Atlanta Travel Guide
Atlanta is the epic city of the American South. It is where the great American classic Gone With the Wind is set, at least in part. It is where the iconic all-American soft drink Coca-Cola was first offered for sale – back in 1886. It is where media mogul Ted Turner transformed his broadcasting company into the world's largest cable news network, CNN. It is the lead dog of the old Confederacy turned progressive hub of the South. There are Civil War encampments on its periphery, Old South restaurants serving ribs dripping with barbecue sauce in its downtown, and echoes of Martin Luther King, Jr. in its themed Historic District. For culture hounds, there are touring Broadway musicals, the Atlanta Ballet which is the oldest continuously operating ballet company in the nation, the Grammy award-winning Atlanta Symphony, and museums galore – repositories of Civil War memorabilia, Atlanta and Georgia history as well as African-American history, science and technology exhibits, and art ranging from Impressionist paintings to contemporary sculpture. The city is home to three major universities – Georgia Tech, Georgia State and Emory – which infuse it with youthful energy; and, too, it boasts the best business climate of any major city in the U.S., with a GDP of US$270 billion, the 6th-largest in the U.S. and 15th-largest in the world. Atlanta is also the fourth-largest black-majority big city in the nation, which has elected black mayors, exclusively, since 1973.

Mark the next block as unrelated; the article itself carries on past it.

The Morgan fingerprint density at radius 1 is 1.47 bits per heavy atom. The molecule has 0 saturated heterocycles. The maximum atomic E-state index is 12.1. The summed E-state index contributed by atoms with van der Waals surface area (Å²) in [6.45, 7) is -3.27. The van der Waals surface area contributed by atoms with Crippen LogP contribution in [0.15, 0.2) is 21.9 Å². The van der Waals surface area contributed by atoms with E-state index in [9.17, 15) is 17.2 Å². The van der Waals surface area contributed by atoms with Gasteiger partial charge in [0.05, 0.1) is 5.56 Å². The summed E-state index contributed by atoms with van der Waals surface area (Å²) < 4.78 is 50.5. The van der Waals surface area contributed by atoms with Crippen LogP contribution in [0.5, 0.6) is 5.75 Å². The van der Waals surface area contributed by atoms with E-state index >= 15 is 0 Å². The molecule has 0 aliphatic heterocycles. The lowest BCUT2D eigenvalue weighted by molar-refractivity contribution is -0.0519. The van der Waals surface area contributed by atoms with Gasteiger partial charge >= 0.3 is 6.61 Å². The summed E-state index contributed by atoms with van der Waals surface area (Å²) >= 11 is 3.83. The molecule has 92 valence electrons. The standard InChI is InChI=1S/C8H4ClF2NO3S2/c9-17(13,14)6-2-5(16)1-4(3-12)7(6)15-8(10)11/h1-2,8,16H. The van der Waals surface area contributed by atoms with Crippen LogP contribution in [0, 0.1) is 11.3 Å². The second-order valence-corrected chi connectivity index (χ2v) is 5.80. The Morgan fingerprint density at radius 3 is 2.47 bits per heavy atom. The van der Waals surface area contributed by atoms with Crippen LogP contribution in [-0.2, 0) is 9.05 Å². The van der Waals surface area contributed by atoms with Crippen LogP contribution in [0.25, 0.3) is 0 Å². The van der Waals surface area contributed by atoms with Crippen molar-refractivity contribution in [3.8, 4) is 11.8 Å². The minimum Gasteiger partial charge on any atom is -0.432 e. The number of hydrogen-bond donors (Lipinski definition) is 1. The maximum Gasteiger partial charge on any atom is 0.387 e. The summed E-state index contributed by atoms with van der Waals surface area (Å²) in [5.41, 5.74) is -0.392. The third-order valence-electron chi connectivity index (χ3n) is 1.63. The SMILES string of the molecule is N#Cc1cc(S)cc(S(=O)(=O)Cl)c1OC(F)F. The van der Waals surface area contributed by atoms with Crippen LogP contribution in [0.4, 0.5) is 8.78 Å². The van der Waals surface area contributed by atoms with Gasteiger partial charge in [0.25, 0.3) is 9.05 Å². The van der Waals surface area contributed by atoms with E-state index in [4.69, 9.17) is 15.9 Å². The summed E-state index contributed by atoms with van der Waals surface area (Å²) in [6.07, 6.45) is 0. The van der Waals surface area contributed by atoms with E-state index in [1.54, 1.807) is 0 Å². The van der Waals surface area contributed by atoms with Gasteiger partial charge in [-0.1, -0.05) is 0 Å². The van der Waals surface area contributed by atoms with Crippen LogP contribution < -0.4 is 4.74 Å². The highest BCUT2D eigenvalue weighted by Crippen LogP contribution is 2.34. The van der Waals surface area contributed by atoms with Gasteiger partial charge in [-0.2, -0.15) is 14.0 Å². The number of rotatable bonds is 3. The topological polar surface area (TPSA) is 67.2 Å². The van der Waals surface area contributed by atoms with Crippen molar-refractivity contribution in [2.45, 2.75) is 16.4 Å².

Atlanta is situated in the foothills of the Appalachian Mountains in the northwestern part of the state of Georgia. It sits on a ridge just south of the Chattahoochee River, straddling the Eastern Continental Divide. Its principal airport, the Hartsfield–Jackson Atlanta International Airport, is among the busiest in the world.
How to Get There
Atlanta is a major hub for domestic airlines, with virtually all American and several international carriers flying in and out of the Hartsfield-Jackson Atlanta International Airport. In fact, Atlanta is connected to virtually all major American cities by air.
- Downtown Atlanta - Lively city center, brimming with restaurants, cafés, bars, clubs, arts and cultural venues, and historic buildings that have been converted to attractive lofts and apartments that have drawn a young artistic crowd.
- Peachtree - Main street and heart of Atlanta, which runs north from the south end of Downtown. It's both a microcosm of present-day Atlanta and an archive of yesteryear Atlanta. Margaret Mitchell lived, wrote and died here; America's first Black millionaire first established a business here; and Coca-Cola was first sold here.
- Midtown - Atlanta's cultural center and an enclave of singles, young professionals and the alternative lifestyle crowd, lying north of Downtown, midway between Downtown and Buckhead. The Woodruff Arts Center which houses the Atlanta Symphony, High Art Museum, Alliance Theatre, the Playhouse with its myriad theater companies, and Piedmont Park which hosts most of the city's festivals and concerts, are all located here
- Buckhead - Prestigious neighborhood north of Midtown, with million-dollar homes in wooded, hilly settings. There's also a commercial part of Buckhead, with scores of upscale restaurants and shops, and all-night bars, where Atlanta goes to play after hours. The Governor’s Mansion, Atlanta Historical Society, Historic Swan House and the Atlanta History Center are all here.